Tillmann Rendel rendel at Mathematik.Uni-Marburg.de
Wed Aug 11 14:50:35 EDT 2010

```Will Jones wrote:
>  > f :: Int -> IO ()
>  > f = undefined
>
>  > g :: Int -> Int -> IO ()
>  > g = undefined
>
>  > h :: Int -> Int -> Int -> IO ()
>  > h = undefined
>
> vtuple f :: IO (Int -> (Int, ()))
> vtuple g :: IO (Int -> Int -> (Int, (Int, ())))
>
> I've tried to type vtuple using a type class; [...]
>
> I've thought about it and it seems impossible to solve this problem
> -- you keep needing to ``split'' the function type one arrow further on.

So you need to use recursion to handle the arbitrary deeply nested
arrows in the type of vtuple's argument. I tried it with type families,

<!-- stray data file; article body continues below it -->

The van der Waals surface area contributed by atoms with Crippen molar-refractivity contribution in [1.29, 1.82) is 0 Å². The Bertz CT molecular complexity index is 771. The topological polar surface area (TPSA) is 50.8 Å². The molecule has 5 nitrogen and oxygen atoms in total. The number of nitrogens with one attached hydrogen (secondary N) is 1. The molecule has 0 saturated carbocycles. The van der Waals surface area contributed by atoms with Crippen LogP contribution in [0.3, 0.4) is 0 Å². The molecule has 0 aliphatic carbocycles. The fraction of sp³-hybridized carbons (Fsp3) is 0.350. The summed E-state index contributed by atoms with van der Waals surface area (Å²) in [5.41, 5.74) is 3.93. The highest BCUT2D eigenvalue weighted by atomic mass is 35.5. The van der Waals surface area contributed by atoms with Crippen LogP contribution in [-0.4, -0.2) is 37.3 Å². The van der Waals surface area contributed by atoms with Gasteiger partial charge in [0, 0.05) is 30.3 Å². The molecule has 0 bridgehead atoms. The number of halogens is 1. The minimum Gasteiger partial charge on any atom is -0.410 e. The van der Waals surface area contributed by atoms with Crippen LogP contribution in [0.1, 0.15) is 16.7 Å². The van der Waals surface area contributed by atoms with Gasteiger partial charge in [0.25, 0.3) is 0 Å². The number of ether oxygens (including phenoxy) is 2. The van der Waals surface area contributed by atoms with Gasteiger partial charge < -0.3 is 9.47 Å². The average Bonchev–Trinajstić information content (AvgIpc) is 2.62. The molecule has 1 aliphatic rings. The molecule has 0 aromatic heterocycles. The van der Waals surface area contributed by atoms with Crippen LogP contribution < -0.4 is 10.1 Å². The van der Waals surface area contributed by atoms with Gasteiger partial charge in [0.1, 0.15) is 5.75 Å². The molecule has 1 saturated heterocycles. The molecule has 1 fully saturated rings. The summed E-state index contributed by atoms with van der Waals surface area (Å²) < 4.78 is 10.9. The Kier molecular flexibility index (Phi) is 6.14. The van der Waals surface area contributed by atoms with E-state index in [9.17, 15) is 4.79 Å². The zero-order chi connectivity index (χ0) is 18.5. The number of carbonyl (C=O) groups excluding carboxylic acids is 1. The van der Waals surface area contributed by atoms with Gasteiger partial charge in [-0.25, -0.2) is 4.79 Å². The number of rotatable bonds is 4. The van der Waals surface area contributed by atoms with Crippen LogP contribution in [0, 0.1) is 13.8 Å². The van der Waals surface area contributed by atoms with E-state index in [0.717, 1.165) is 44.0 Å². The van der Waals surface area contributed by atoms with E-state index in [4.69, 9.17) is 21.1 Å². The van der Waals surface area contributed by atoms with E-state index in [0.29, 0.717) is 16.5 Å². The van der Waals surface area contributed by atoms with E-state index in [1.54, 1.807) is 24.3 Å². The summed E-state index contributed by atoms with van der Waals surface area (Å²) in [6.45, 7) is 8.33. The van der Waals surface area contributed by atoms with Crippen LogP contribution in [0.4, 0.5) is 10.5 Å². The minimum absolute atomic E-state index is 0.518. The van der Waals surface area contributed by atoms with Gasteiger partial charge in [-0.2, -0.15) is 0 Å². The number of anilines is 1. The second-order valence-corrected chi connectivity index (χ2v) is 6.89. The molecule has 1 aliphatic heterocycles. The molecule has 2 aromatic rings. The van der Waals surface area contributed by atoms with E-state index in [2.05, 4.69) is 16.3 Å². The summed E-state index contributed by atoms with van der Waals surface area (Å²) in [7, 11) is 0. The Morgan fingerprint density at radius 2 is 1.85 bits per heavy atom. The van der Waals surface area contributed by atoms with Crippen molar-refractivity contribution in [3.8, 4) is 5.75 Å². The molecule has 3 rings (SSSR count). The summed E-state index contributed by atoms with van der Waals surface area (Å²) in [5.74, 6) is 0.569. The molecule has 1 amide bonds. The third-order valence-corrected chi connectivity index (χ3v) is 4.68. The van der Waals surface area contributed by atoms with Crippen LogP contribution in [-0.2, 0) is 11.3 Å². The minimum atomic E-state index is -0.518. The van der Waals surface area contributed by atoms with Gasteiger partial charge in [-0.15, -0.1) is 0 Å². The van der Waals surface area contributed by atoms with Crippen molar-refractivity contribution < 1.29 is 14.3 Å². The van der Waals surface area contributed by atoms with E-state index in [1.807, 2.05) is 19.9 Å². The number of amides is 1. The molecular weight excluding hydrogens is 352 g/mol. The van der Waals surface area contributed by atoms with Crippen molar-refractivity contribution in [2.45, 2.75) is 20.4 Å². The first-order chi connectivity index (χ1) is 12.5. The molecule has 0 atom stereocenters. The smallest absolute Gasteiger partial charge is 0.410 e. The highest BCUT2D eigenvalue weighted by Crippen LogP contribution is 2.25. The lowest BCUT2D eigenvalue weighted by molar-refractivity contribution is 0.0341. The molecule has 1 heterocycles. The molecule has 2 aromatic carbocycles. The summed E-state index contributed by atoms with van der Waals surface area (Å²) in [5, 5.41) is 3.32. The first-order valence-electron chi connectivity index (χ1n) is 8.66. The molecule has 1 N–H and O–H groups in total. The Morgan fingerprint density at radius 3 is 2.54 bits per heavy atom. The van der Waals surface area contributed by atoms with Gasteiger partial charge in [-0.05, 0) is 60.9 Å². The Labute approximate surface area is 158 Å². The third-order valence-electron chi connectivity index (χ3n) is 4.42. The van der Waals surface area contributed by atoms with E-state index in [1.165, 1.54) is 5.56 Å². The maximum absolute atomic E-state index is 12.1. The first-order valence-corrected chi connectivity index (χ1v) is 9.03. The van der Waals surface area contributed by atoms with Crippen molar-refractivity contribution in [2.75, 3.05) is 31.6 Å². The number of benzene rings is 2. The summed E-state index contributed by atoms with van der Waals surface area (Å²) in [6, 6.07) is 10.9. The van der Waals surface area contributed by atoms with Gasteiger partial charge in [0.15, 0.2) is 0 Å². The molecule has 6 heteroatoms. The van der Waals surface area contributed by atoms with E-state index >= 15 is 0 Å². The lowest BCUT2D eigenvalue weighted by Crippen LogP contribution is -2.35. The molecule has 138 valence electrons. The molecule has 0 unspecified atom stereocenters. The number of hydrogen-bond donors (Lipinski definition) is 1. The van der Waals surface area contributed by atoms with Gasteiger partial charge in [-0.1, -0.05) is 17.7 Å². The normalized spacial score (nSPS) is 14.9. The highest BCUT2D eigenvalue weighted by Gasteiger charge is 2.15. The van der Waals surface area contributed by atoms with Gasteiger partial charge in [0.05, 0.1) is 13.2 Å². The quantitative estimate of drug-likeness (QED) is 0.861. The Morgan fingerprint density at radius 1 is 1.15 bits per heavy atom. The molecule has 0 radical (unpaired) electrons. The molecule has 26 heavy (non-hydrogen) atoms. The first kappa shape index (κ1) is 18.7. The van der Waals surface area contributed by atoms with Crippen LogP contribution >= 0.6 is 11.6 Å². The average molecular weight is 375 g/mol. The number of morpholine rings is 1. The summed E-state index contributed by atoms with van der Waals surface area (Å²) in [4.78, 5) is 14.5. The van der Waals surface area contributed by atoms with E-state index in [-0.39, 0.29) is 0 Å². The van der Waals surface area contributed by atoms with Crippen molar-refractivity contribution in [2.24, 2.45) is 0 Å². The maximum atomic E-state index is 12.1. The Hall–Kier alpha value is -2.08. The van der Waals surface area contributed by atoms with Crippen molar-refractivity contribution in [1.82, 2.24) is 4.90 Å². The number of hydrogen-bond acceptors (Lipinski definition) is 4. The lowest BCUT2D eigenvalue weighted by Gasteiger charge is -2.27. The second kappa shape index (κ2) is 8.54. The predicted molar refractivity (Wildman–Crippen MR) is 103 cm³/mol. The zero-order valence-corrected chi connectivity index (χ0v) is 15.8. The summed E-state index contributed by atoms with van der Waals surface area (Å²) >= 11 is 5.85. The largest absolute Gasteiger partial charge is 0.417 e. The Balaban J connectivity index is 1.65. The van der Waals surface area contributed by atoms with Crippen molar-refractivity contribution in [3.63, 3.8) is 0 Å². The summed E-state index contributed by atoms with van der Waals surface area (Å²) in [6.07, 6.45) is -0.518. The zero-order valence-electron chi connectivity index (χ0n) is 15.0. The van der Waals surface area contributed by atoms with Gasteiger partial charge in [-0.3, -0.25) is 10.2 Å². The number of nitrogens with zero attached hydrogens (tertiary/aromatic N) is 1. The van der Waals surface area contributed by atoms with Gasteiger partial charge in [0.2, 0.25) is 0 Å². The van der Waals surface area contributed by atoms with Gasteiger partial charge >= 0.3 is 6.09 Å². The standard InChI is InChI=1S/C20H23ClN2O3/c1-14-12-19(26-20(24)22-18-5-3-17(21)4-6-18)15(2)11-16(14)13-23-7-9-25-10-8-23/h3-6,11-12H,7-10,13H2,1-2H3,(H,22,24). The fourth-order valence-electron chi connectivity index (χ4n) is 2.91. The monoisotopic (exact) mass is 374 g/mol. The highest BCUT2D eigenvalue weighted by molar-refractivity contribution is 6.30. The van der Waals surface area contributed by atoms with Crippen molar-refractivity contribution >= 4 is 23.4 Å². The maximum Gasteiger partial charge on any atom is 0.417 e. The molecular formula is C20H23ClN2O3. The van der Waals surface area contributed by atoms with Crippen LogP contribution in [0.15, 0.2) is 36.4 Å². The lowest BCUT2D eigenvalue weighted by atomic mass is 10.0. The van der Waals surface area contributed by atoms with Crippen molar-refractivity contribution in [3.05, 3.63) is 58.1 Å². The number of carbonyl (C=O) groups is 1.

but I don't see a reason why functional dependencies should not work.

{-# LANGUAGE FlexibleInstances, TypeFamilies #-}
module VTupleWithTypeFamilies where

We use two type families to handle the two places where the result type
of vtuple changes for different argument types.

type family F a
type family G a r

So the intention is that the type of vtuple is as follows.

class VTuple a where
vtuple :: a -> IO (G a (F a))

The base case:

type instance F (IO ())   = ()
type instance G (IO ()) r = r

instance VTuple (IO ()) where
vtuple = undefined

And the step case:

type instance F (a -> b)   = (a, F b)
type instance G (a -> b) r = a -> G b r

instance VTuple b => VTuple (a -> b) where
vtuple = undefined

A test case:

f :: Int -> Bool -> Char -> Double -> IO ()
f = undefined

test = do
vt <- vtuple f
return (vt 5 True 'x' 1.3)

Testing it with ghci yields the following type for test, which looks
good to me.

test :: IO (Int, (Bool, (Char, (Double, ()))))

HTH, Tillmann

```